This idea has a ‘whiff’ of the far-fetched about it, but it’s deadly serious. Dogs are already used to detect cancer cells, explosives, drugs, and people. From the UK to Australia, researchers are devising studies and training dogs to sniff out COVID-19. More work needs to be done but early results are promising. Being sniffed out by man’s best friend may be a silver lining to being virus positive.

How does it work?

Dogs have an extremely developed sense of smell, with the part of their brain that analyses scent proportionally around 40% more effective than ours. This results in a sense of smell 10,000 to 100,000 times better. To illustrate, if this was sight, it would be equivalent to them seeing 3000 miles to our 1/3 of a mile. 

Scientists know that people sick with certain diseases emit particular odours. As different infections affect different parts of the body, specific volatile compounds are released. Dogs have been shown to pick up these airborne chemicals, detecting people infected with malaria and even certain cancers with accuracy. What they smell is often not fully understood. However, just because we don’t yet fully understand the scenting doesn’t mean it’s not there. 

Researchers currently think that dogs don’t smell the virus itself, rather chemicals produced and released by the body when the virus infects cells. The virus would have to be active to emit these, so a dead virus would not be picked up, unlike with many lab tests. If true, it would also crucially not matter if the person had symptoms or not. 

How accurate is it?

Results of a small French study using 8 trained dogs and human sweat samples found that sniffer dogs detected the virus at least 83% of the time. Some dogs had 100% accuracy. They concluded that there is high evidence that sweat odour of COVID-19 sufferers was different to non-sufferers, with dogs able to detect that difference. These results need to be validated but the team plan to work with a French organisation to use dogs in care homes. In a German pilot study, 8 specialised scent dogs had an overall detection rate of 94%.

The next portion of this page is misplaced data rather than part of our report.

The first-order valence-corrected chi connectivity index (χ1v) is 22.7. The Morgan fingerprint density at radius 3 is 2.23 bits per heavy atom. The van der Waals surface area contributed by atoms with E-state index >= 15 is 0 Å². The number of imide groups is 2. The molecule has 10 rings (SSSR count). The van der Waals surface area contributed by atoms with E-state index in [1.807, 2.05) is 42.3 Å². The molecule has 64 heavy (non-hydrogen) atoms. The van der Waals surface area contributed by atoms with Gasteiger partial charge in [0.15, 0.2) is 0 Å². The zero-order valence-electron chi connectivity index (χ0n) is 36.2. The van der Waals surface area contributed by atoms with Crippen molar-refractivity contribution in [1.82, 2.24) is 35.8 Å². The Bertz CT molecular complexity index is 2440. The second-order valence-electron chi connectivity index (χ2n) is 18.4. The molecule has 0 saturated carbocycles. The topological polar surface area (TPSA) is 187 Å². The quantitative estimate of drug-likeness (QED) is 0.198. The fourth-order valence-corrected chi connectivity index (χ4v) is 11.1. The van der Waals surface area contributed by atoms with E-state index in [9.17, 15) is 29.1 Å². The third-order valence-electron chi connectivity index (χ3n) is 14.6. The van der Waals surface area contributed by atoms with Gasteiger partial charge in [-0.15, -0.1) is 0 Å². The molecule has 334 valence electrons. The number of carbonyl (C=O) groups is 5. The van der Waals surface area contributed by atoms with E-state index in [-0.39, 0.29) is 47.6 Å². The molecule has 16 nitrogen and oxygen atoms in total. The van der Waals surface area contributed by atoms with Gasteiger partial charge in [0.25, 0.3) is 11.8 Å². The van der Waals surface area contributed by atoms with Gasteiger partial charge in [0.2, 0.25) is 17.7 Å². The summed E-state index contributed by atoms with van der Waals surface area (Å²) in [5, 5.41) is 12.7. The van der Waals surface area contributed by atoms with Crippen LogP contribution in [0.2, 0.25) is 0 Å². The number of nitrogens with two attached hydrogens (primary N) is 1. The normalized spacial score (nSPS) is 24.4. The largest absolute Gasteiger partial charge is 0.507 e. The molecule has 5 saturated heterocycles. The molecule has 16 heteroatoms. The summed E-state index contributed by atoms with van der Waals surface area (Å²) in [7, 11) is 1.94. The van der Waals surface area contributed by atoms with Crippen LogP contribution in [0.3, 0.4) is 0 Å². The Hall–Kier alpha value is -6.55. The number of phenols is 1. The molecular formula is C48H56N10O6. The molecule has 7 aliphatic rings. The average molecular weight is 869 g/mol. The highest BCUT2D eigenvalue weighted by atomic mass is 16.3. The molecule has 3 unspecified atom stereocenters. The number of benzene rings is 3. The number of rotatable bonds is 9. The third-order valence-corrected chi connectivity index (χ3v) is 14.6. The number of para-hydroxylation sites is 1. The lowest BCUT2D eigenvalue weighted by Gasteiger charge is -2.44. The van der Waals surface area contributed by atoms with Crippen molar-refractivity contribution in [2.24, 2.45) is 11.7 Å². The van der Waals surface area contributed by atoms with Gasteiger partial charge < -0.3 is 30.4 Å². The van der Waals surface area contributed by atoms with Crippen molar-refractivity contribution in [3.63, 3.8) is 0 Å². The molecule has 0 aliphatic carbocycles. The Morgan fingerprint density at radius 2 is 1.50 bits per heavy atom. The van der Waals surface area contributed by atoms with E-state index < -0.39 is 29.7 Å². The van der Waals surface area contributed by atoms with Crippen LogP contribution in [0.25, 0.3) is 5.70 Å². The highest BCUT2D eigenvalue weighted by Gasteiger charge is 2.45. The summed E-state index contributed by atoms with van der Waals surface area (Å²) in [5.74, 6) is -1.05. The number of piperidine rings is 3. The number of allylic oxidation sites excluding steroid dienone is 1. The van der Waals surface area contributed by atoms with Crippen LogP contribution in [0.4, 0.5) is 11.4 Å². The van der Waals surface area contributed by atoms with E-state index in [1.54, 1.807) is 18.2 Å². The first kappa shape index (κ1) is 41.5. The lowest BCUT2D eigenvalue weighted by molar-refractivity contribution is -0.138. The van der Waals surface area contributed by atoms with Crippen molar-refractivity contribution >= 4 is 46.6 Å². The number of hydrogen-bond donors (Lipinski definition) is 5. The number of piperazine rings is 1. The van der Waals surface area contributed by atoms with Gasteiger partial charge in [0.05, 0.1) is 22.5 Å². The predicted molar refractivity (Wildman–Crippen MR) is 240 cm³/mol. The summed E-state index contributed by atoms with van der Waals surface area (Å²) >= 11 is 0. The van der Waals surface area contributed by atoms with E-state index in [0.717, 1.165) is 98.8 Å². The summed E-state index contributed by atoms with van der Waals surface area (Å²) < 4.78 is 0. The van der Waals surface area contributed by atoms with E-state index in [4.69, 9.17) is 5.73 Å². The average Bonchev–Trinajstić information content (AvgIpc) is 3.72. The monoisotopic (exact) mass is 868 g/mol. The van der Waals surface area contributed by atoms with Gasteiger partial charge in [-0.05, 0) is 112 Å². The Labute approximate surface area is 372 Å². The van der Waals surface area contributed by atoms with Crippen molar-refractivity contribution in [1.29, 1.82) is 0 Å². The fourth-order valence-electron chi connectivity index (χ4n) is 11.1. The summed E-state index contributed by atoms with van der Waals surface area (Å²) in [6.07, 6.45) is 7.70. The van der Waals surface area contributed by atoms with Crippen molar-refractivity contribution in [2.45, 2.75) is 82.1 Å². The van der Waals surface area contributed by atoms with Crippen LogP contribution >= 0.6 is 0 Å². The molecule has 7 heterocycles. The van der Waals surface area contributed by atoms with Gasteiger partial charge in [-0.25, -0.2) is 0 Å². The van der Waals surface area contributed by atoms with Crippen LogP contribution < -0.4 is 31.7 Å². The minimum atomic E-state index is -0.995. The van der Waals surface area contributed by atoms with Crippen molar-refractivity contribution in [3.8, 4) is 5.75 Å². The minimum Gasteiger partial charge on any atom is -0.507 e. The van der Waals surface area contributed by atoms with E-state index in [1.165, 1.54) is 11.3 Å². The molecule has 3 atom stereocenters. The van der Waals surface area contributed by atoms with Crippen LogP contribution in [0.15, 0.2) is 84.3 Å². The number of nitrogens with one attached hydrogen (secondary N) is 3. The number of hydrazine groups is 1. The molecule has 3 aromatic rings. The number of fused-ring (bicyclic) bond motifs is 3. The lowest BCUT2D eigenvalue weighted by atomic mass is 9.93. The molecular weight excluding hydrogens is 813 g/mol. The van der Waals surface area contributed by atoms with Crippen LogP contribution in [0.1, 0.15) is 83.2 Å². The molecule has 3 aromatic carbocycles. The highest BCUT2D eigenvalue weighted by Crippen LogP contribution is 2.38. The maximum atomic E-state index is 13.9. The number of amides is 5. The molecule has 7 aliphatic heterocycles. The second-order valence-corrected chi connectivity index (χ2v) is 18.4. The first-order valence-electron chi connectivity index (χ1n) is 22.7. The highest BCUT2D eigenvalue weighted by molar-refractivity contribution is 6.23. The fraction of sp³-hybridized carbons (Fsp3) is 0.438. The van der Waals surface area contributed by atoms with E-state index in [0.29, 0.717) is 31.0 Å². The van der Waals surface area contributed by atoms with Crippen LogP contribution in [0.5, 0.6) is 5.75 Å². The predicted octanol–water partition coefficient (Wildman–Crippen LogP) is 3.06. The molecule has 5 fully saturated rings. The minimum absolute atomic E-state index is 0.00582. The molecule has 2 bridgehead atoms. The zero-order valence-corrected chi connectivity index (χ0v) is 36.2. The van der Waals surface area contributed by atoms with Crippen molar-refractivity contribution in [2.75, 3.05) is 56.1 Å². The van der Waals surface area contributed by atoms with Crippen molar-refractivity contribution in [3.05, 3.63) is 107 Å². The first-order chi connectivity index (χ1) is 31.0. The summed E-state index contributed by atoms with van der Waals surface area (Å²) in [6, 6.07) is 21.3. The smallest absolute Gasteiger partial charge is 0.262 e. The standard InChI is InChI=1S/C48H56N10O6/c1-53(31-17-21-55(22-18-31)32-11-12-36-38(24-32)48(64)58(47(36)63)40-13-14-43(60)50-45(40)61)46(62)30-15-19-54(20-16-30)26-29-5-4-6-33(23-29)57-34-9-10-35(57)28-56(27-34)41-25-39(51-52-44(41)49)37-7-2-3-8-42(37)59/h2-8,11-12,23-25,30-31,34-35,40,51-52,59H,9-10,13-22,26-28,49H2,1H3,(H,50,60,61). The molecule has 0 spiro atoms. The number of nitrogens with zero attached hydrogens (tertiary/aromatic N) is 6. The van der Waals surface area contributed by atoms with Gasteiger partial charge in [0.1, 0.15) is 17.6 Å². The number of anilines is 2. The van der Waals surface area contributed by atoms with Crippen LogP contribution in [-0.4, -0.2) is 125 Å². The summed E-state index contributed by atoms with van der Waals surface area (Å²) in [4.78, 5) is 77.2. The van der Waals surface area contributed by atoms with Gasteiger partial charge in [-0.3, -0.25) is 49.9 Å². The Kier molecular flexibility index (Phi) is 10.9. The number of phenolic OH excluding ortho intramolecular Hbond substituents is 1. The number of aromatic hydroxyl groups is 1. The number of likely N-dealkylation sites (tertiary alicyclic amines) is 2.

The London School of Tropical Medicine is working on a government-funded study to train coronavirus-sniffing dogs, which could be used at schools, airports and other public venues to reinforce existing nasal swab testing programs. A similar study is underway at the University of Pennsylvania.

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Finland, however, is the first country in Europe to enlist sniffing dogs. Four COVID-19 sniffer dogs are currently working at Helsinki airport in a state-funded pilot scheme. If the dog detects COVID-19, the passenger takes a standard nasal swab test to verify the dog’s result. There is a similar trial happening at Dubai airport.

What are the pros and cons of sniffer-dog detection?

These early studies show accuracy levels slightly lower than the currently mass-used COVID-19 antigen nasal swab tests but there is a need for an additional faster, reliable, non-invasive, and versatile screening tool, especially to identify people before they get symptoms or those people that are infected but actually never have symptoms. These ‘spreaders’ are currently not very well picked up.